AQ: REVIEW EXAMINES PARENT ADJUSTMENT AFTER ADOPTION
"Adaptation to Parenthood During the Post-Adoption Period: A Review of the Literature," by Katherine McKay, Lori Ross, and Abbie Goldberg, reviews 11 research studies investigating adoptive parents' mental or physical health or intimate partner relationship quality within three years after adoption. This article in the current issue of Adoption Quarterly (Volume 13, Issue 2) finds that rates of mental health distress appear to be lower among adoptive than biological parents in the period of transition to parenthood, although depressive symptoms are not uncommon, ranging from 8 percent to 32 percent across three studies. Research generally has not examined the relationship between the demands of adoptive parenting and the factors that facilitate coping with stressors. To access an abstract, go to:
INSTITUTE OFFERS CONTINUING LEGAL EDUCATION CREDITS FOR ATTORNEYS
The Evan B. Donaldson Adoption Institute – known for its ethics-based policy and practice initiatives – is now offering continuing legal education courses for attorneys that navigate the complex legal issues of interstate, intrastate and international adoption practice. This is an important milestone in the Institute's efforts to educate professionals in the field of adoption. The first courses, approved by the Florida State Bar and available today, provide up to 12 hours of Ethics or General continuing legal education credits to adoption and family law attorneys in Florida, as well as to attorneys in other states who meet the requirements. The courses are composed of recorded sessions and speakers' materials from the Institute's Adoption Ethics & Accountability Conference, and provided on DVDs. For information or to sign up, go to:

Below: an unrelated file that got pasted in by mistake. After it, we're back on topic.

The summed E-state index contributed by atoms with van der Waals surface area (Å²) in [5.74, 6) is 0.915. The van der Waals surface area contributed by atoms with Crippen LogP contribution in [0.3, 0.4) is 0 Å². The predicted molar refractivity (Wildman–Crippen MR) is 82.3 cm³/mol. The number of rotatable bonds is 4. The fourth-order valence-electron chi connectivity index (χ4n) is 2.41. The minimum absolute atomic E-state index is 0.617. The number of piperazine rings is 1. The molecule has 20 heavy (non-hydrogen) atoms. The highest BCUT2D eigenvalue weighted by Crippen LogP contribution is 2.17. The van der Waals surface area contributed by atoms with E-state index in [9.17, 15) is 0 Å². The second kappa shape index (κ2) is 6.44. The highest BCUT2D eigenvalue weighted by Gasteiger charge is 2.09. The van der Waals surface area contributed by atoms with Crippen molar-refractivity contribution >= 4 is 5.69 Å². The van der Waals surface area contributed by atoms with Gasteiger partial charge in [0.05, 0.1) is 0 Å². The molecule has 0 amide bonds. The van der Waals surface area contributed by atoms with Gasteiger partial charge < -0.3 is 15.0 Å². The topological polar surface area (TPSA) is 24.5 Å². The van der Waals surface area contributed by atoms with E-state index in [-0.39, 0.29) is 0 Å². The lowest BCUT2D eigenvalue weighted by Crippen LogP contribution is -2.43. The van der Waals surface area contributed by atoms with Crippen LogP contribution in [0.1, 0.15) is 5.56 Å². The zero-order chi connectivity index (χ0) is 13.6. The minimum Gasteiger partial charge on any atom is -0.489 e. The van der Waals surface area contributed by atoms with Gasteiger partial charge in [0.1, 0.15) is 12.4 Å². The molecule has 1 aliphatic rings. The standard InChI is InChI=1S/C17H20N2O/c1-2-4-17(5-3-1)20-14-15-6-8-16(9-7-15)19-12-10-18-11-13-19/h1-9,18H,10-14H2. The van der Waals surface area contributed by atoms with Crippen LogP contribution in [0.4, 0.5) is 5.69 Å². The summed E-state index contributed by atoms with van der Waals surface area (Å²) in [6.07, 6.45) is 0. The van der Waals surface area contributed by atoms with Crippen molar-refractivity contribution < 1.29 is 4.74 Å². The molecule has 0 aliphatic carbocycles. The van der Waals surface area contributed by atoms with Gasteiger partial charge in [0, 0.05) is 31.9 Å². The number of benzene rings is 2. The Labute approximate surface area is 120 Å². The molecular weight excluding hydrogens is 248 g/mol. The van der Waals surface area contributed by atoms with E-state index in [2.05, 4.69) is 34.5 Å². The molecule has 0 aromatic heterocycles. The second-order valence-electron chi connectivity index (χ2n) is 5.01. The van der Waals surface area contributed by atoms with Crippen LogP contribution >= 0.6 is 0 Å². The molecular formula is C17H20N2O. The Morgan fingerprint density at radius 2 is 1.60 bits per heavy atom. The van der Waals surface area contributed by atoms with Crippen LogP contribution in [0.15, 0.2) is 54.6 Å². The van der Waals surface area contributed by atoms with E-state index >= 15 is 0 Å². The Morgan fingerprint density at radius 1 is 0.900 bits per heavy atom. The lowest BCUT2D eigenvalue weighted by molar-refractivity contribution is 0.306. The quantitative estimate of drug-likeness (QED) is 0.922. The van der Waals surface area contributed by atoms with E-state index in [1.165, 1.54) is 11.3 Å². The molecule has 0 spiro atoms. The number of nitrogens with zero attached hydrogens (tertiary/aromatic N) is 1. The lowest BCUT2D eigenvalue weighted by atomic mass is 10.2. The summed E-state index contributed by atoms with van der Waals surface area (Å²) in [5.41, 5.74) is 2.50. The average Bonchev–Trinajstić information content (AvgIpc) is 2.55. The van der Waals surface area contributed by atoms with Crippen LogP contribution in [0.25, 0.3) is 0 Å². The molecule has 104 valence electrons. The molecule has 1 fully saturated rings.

IN THE MEDIA: THE ADOPTION INSTITUTE'S NEW REPORT ON RECORDS ACCESS
Executive Director Adam Pertman has been interviewed extensively about the Adoption Institute's recent publication of "For the Records II: An Examination of the History and Impact of Adult Adoptee Access to Original Birth Certificates." To read the executive summary or full report, go to:
http://bit.ly/aJfgvk. For more on the subject, go to:
http://bit.ly/bNQOpp. A few interviews from various news sources are listed below; more information can be found by typing "Donaldson Adoption Institute" or "Adam Pertman" in a news search engine.
"All States Urged to Give Adult Adoptees Their History": A July 15 Washington Times article by Cheryl Wetzstein featured the Institute's "For the Records II" report, which advocates for all states to enact laws allowing adult adoptees to have unrestricted access to their original birth certificates. Pertman says current laws barring such access are based on misconceptions and misunderstandings, adding: "If lawmakers look at the reality on the ground, rather than conjecture or concerns, they would change the laws." To read the article, go to: